Under the Edo period's hokonin system, the goal of a merchant house hokonin, a business employee having completed the minimum apprentice-type training period, was becoming an independent merchant — running a business under the master's name with some capital and goodwill — and being raised to bekke (non-kin branch family). During the Meiji period, this system transformed into an employment system based on employer–employee relations.
Recently, there have been several studies concerning the hokonin system of individual merchant families and its transformation process, but they do not offer generalized discussions. Despite numerous published research outcomes about the House of Mitsui, a largescale merchant family, no research has generalized it as a hokonin system.
Shigeaki Yasuoka compared the bekke-system of the Houses of Konoike and Mitsui, discussing their foresight into the modern era, especially the uniqueness of the House of Mitsui because of their innovative and modernized management. Today, Yasuoka's theory is an important, commonly accepted theory, making it challenging to discuss the commonalities between the hokonin systems of large-scale merchant families.
This study attempts to verify Yasuoka's hypothesis using historical records of Konoike's hokonin published after Yasuoka's hypothesis was presented. We produced data on 256 individuals who joined the House of Konoike as hokonin between the end of the 17th century and latter half of the 19th century and clarified the trend of the ages at which they joined the family, began living outside the main family's premises, started their own business, and passed away. Moreover, we verified three of Yasuoka's hypotheses: (1) the House of Konoike had no family-run business aside from inheriting the existing bekke; (2) bekke was non-autonomous from the House of Konoike; and (3) management of hokonin at Konoike was “drifting management.” As a result, we revealed that the House of Konoike also implemented pragmatic management much like the House of Mitsui.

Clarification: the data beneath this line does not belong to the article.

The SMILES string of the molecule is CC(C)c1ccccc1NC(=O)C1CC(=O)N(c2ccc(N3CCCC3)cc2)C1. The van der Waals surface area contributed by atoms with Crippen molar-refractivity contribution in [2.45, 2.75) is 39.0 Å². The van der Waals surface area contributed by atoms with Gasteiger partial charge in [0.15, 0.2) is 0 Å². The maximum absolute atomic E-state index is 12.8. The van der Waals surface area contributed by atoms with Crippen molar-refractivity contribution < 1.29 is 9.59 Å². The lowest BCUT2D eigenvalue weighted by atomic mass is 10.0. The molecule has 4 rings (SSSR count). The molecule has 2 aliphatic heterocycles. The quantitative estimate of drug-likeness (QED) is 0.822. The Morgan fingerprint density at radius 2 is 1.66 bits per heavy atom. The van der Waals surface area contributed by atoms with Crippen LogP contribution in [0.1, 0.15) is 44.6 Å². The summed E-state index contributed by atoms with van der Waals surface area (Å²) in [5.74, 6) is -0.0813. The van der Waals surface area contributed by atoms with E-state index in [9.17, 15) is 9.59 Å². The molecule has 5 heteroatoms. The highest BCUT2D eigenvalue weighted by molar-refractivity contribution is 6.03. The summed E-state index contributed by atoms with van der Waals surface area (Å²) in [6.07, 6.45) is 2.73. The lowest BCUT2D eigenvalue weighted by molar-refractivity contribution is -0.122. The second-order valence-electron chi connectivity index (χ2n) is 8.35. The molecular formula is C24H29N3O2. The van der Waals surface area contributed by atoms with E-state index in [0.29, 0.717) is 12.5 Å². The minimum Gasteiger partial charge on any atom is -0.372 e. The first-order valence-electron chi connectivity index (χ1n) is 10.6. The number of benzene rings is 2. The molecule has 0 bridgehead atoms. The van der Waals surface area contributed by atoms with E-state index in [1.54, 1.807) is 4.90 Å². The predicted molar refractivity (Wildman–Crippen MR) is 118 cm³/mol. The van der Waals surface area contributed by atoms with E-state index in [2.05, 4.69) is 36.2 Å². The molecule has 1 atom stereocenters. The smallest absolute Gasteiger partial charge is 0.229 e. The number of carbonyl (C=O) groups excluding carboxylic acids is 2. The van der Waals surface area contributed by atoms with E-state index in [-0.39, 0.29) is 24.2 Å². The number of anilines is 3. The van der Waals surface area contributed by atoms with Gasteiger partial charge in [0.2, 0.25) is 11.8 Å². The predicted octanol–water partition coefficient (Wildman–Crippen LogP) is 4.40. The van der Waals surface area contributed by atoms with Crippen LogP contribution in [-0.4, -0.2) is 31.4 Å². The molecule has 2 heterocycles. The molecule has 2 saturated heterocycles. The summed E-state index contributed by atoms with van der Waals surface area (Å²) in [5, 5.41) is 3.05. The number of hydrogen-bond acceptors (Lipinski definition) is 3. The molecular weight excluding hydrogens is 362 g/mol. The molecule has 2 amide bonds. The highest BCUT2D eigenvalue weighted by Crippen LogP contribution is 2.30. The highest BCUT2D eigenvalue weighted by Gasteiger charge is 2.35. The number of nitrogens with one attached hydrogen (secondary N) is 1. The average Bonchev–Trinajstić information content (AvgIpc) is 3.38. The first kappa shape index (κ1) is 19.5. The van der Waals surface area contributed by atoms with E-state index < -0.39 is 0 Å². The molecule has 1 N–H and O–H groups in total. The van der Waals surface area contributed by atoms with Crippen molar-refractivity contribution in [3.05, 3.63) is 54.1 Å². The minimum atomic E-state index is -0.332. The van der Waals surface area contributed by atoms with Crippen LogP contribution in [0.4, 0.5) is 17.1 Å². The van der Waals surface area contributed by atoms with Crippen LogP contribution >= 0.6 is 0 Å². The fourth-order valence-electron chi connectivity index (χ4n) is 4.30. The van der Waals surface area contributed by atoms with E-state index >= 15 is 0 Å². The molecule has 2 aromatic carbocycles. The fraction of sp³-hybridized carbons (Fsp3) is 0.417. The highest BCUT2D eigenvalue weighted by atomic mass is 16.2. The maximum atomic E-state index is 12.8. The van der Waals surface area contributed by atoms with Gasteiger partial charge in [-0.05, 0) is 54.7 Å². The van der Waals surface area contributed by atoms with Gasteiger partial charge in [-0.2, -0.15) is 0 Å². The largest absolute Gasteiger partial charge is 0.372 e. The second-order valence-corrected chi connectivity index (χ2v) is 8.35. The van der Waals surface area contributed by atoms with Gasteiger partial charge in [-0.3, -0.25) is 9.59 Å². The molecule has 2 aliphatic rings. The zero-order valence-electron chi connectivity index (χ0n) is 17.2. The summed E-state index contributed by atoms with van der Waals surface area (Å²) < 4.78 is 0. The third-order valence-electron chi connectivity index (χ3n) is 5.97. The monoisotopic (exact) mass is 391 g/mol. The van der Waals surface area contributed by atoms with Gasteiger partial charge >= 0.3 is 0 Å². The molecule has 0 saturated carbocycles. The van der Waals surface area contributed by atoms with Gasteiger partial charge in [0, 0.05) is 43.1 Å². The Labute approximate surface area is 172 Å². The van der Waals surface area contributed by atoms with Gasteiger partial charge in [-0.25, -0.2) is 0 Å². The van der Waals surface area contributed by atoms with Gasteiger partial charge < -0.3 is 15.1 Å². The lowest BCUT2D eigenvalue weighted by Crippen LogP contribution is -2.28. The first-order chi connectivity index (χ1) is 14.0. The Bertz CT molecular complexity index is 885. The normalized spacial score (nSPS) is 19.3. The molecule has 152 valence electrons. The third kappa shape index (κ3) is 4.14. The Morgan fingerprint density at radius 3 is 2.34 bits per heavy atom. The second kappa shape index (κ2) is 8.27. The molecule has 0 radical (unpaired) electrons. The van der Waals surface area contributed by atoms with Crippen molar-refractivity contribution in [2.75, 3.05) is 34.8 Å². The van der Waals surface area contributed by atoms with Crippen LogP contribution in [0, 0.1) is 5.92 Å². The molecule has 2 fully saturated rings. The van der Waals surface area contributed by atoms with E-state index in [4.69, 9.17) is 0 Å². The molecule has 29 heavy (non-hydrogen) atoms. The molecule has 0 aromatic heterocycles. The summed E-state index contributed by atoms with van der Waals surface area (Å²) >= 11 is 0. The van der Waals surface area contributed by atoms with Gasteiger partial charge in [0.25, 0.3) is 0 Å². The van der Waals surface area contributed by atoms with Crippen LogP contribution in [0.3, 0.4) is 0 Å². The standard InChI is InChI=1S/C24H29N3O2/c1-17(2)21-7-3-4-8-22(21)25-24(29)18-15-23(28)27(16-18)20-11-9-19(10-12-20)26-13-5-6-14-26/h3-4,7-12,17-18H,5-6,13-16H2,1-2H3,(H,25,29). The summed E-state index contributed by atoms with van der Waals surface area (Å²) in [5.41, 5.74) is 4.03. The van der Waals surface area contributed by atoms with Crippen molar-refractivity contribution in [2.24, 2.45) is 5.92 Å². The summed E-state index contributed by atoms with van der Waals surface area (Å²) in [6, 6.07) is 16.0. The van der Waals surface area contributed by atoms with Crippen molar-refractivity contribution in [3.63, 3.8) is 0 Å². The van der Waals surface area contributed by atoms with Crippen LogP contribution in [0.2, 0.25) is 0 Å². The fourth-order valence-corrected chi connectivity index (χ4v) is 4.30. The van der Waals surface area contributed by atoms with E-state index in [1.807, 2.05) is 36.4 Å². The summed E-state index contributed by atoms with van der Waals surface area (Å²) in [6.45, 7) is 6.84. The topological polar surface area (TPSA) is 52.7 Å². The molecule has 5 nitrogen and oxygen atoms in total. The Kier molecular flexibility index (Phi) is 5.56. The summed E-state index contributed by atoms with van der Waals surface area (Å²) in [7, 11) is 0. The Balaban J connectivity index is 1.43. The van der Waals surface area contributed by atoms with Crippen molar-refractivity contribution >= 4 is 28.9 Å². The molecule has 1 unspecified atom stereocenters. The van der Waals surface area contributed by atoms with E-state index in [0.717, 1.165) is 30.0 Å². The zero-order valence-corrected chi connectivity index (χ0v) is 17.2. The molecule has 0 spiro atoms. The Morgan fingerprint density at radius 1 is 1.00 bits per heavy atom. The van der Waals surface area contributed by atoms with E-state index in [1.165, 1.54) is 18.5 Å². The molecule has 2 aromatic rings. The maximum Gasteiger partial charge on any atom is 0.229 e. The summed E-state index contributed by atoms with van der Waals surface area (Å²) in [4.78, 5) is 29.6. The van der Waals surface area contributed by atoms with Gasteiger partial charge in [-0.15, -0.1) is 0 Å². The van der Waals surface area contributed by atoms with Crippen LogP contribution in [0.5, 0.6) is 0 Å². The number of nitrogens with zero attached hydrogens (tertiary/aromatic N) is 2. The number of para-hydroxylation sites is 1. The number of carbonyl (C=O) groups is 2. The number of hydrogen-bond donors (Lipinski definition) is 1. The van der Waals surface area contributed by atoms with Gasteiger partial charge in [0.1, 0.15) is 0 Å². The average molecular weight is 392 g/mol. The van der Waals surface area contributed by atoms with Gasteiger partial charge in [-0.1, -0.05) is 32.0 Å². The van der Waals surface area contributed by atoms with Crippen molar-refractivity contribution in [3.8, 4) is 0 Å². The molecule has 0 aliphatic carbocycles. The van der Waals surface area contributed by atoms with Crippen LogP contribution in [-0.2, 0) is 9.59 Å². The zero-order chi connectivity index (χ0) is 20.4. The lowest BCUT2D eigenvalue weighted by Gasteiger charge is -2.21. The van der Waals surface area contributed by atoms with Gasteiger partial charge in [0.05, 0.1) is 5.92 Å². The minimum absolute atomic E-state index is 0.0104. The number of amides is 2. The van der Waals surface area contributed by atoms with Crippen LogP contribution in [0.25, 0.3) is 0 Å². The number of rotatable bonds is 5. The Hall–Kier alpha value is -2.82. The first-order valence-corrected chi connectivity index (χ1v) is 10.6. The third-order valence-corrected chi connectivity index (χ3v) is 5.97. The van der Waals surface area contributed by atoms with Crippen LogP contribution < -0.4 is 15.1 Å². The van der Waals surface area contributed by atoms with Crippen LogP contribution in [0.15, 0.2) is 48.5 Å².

This paper seeks to shed new light on the process by which the modern cane sugar industry in Taiwan came into being and how it became established under Japanese colonial rule. While doing so, the study focusses on the issues involved in shipping raw sugarcane.
Taiwan Sugar Manufacturing Company (TSMC), which had developed as a colonial enterprise, planned to become self-sufficient in sugarcane through the use of an extensive company-held plantation. However, in actuality, it continued to rely on purchases from local farmers. Sugarcane is bulky and requires great effort to transport, and the ability to rapidly transport large volumes of sugarcane is critical because the sugar content drops over time after it has been harvested. Hauling sugarcane from farmers in carts pulled by water buffalo to the factory posed a bottleneck for large-scale, continuous production—a characteristic feature of the modern sugar industry.
The use of a private steam-powered railway that began operating at the end of 1907 was a goal of TSMC, which, since its founding, had made efforts to gradually improve its sugarcane logistics. These proprietary rail lines integrated the sugarcane production process from harvesting to milling and also contributed to greater profits by improving sugar yields.
After the Russo-Japanese War, TSMC continued building its own proprietary rail lines so that it would be able to continue dealing with the problem of rapidly transporting sugarcane from the fields to the factories. The company also successfully undertook the building of an inter-linking transport network among its factories, thus becoming able to adjust sugarcane supply and demand beyond the limitations of the raw-material acquisition zones. TSMC's construction and enhancement of its ground-breaking raw material transport system became a business model for the modern cane sugar industry in Taiwan under Japanese colonial rule, thus stimulating growth in the industry overall as other sugar manufacturers copied them.